Carrie Newcomer’s “A Great Wild Mercy” Reviewed by James Diaz
And what of music more parts prayer than sermon, of notes that begin and end in a question, while holding hope, thought soon to come or merely glimpsed from afar, close to the heart? Does not the mere listening open up something inside of us so hard to get at in other ways? Now you might be asking yourself what chance hope has these days. And who could blame you. One look at the news and there be a great sinking feeling rising in the chest. But there is another news, it travels from heart to heart, town to town, in the small and ordinary moments of our shared lives together. In A Great Wild Mercy, it is these moments Carrie Newcomer hones in on. In the title track, Newcomer sings: “I'm tired of all the rage, tired of all the worry / I'm ready for a great wild mercy”, "May we all forgive" tattooed on an arm, “sensing an ever present goodness,” while sifting through the “stories that'll heal us and the ones we let go” from the first song we are drawn towards a warmer center with an acknowledgement that’s it’s a hard world that we must find ways to soften into. Rage is part of us, and yet there is more. Perhaps mercy modulates rage. In keeping with the spirit of this album I’ll leave it at “perhaps.”
In the second song, “Start with a Stone”, we’re clued in on where to begin in this mercy work. “There it was in the places / I did not expect,” “start with a stone / the humblest of things,” “Just take a breath, just take your time, / First you are human and then you’re divine,” “go back to the source / go back to your home / Heaven is waiting / but start with a stone.” What can I do? Who has not asked themselves this before, and despairing that there seems so little that one can do to effect any kind of change, in our own or others lives, in the world, we opt for safety and do nothing. But what if we were already caught up in the work of transformation without even knowing it? It was a small quite ordinary thing perhaps, but we have all probably found ourselves starting with the stones in our lives, and widening the frame, you begin to see that all that work adds up to something. It’s hard to say what at first, but the feeling is that more will be revealed so long as we keep returning to home base, moving through the world as true and as kind as we can, and paying attention, doing what we can do where we can.
In one of my favorite songs on the album, “Potluck,” Newcomer sings: “sometimes you gotta trust / whatever people bring,” “all their joys” and “all their sorrows” that it all has a place in the fabric of human community. And like characters in a short story so beautifully fleshed out, we are introduced to “Louise [who] made those deviled eggs, / On the edge of a heart break. / Johnny [who] picked up a bag of chips, / Because he had nothing at home to take. / Audrey [who] brought all the kids, / With cookies as a bribe, / Paul [who] hesitates at the door, / Before he finally walks inside.” “Potluck” is brimming with life, love and laughter, all while making room for heartache, loneliness, moments of doubt and hesitation, but most of all invitation, room at the table.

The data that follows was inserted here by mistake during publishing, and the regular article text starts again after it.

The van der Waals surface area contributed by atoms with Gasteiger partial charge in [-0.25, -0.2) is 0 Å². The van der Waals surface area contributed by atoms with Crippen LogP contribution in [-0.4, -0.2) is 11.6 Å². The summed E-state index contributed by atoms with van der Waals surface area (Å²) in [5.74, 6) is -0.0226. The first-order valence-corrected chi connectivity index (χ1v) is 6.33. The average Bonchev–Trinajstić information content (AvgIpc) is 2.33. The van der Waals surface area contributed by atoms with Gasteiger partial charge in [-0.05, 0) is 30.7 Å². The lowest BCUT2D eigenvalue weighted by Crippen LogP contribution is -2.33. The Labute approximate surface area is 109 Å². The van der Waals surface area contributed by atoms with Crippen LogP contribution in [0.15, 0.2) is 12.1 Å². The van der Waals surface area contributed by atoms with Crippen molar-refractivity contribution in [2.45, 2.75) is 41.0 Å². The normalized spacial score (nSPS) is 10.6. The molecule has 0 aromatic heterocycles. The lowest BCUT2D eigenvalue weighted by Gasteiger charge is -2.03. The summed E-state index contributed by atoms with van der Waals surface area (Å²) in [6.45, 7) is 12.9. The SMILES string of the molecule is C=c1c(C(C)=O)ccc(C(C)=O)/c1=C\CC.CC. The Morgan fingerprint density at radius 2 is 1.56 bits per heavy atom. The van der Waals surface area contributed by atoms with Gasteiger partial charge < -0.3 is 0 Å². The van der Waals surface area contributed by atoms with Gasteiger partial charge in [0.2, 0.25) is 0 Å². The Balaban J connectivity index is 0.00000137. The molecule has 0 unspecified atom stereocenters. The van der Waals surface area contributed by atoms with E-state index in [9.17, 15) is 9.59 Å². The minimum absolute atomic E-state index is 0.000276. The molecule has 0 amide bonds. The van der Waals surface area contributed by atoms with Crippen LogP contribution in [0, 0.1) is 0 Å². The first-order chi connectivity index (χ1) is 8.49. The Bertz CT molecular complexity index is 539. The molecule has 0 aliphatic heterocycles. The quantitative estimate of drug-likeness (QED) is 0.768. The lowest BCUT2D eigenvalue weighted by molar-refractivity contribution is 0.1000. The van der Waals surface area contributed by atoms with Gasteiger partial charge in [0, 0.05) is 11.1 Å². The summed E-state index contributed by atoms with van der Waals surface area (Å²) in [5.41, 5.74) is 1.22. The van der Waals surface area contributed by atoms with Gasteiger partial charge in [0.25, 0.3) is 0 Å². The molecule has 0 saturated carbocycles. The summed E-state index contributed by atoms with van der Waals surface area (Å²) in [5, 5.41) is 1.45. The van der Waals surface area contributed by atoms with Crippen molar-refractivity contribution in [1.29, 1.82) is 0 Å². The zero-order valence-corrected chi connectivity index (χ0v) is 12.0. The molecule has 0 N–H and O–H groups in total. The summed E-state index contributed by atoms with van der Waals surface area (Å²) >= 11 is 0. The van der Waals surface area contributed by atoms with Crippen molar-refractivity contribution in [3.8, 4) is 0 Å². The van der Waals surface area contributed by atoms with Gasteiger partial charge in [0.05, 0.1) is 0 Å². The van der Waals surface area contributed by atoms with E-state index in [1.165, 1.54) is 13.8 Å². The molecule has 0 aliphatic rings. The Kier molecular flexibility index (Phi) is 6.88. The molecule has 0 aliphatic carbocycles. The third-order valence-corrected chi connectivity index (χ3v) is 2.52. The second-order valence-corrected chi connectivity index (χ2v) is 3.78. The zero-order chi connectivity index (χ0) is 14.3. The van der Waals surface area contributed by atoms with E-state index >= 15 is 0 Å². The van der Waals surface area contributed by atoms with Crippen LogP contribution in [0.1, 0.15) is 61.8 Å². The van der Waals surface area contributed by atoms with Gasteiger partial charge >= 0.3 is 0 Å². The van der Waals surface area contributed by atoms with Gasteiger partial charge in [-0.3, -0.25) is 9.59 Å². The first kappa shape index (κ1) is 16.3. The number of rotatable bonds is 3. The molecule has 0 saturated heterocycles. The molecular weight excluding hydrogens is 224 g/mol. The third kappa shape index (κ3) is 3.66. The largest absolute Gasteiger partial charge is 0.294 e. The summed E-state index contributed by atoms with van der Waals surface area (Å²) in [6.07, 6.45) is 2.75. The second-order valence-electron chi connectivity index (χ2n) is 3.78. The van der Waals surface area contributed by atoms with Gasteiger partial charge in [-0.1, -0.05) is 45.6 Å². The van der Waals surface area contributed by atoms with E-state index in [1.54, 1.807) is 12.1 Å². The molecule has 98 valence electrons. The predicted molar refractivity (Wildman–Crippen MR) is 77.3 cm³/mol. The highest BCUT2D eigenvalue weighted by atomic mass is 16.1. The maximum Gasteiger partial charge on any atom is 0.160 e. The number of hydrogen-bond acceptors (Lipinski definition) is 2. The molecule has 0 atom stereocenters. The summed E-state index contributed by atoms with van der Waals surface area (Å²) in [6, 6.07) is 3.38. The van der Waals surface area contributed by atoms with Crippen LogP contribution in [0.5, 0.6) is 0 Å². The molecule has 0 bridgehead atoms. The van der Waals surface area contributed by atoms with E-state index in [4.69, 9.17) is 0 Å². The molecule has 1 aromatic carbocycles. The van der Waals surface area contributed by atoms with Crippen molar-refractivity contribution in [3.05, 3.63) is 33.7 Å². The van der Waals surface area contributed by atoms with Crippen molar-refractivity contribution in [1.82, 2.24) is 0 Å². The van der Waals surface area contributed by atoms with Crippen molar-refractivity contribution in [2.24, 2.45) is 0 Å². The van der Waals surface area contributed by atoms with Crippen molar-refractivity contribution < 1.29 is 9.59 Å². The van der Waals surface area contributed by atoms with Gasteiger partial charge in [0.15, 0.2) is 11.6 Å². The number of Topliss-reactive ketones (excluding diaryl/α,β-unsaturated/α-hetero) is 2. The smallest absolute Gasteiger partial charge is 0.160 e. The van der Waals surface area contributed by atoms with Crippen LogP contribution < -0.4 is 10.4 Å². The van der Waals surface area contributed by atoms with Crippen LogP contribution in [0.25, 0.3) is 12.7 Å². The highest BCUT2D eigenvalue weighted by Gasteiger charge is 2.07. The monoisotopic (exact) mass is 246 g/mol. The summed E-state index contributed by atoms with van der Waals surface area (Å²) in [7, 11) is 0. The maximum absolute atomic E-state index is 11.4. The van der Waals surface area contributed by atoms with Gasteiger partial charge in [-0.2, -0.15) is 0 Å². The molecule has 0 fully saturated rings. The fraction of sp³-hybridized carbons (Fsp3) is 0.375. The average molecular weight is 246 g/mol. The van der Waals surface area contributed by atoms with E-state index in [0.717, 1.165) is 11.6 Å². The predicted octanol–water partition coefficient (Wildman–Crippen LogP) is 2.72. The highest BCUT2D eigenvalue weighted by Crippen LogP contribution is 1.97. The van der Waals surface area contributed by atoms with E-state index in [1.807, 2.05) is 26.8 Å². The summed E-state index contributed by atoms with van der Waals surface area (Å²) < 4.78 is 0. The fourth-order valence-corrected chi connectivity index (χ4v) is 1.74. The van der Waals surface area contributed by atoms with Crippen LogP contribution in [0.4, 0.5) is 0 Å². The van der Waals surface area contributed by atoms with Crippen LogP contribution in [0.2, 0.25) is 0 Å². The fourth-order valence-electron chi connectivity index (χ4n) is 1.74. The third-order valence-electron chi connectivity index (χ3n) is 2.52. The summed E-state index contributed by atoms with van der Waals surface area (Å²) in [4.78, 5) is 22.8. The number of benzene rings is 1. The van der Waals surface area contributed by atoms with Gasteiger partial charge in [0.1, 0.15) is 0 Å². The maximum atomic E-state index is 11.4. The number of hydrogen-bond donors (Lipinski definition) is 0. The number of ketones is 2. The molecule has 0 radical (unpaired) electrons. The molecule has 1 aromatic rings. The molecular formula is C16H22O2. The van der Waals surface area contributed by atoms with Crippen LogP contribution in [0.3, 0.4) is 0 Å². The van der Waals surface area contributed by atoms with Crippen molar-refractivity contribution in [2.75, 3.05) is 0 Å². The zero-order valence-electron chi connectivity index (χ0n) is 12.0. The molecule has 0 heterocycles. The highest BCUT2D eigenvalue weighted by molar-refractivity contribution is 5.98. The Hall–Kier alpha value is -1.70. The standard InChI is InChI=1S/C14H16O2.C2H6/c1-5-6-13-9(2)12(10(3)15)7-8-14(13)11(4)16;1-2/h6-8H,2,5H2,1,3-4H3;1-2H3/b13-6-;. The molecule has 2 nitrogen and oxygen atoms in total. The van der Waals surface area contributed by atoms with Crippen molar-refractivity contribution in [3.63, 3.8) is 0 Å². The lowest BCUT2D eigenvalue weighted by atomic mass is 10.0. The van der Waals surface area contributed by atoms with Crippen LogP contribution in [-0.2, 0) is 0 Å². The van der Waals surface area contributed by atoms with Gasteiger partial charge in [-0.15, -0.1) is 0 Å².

In “A Tissue or Two” where Carrie sings of being cared for by her mother while sick as a child, a larger metaphor creeps in for the care that we all need no matter our age, the care the world herself is asking for, and the care that we’re all capable of providing in one small form or another. It begins in kindness. “You never know how long a kindness might last, / Like a bell in the distance, or an echo from the past… Love holds steady / And still rings true, / In a world where we all / Could use a tissue or two.”
In the closing song, “Another Day” Newcomers sings, in a fitting addendum to an album that has opened for the listener so many fruitful questions of possible hope waiting to be answered to amidst despair: “I’ve been looking for beauty / In these broken times, / By making some beauty / In the world that I find. / Some say it's no use, / It's too much to brave. / But I believe there’s still / So much worth being saved. / Let it go says my heart / It's too late and too dark, / This is just a chance to pray. / Let it go for now darlin' / Tomorrow is another day.”
Tomorrow is another day. When one feels the day has been to no avail, that it’s been more fit than start, that one has come completely apart, that now that “it’s too late and too dark” and there is afforded to us just this small moment for a prayer, whatever form that takes in a life, we send it out, equal parts hope and despair, that there is something we might’ve missed that could reveal itself to us tomorrow.
A Great Wild Mercy is a beautiful album of such gentle wisdom, of ordinary, which is to say extraordinary lives, grappling with the complexities of the world while yearning also for the simplicities of the heart at work in the everyday. Whether this is your first time listening to Carrie Newcomer, or you are a returning traveler to this musical country, there is bound to be much that you will carry away with you from this album that feels so precious, so personal, and so profound. It is a record of immense hope, and who among us is without need for just a little bit of hope right about now.
A Great Wild Mercy releases this Friday 10 / 13 and is available at https://www.carrienewcomer.com/music
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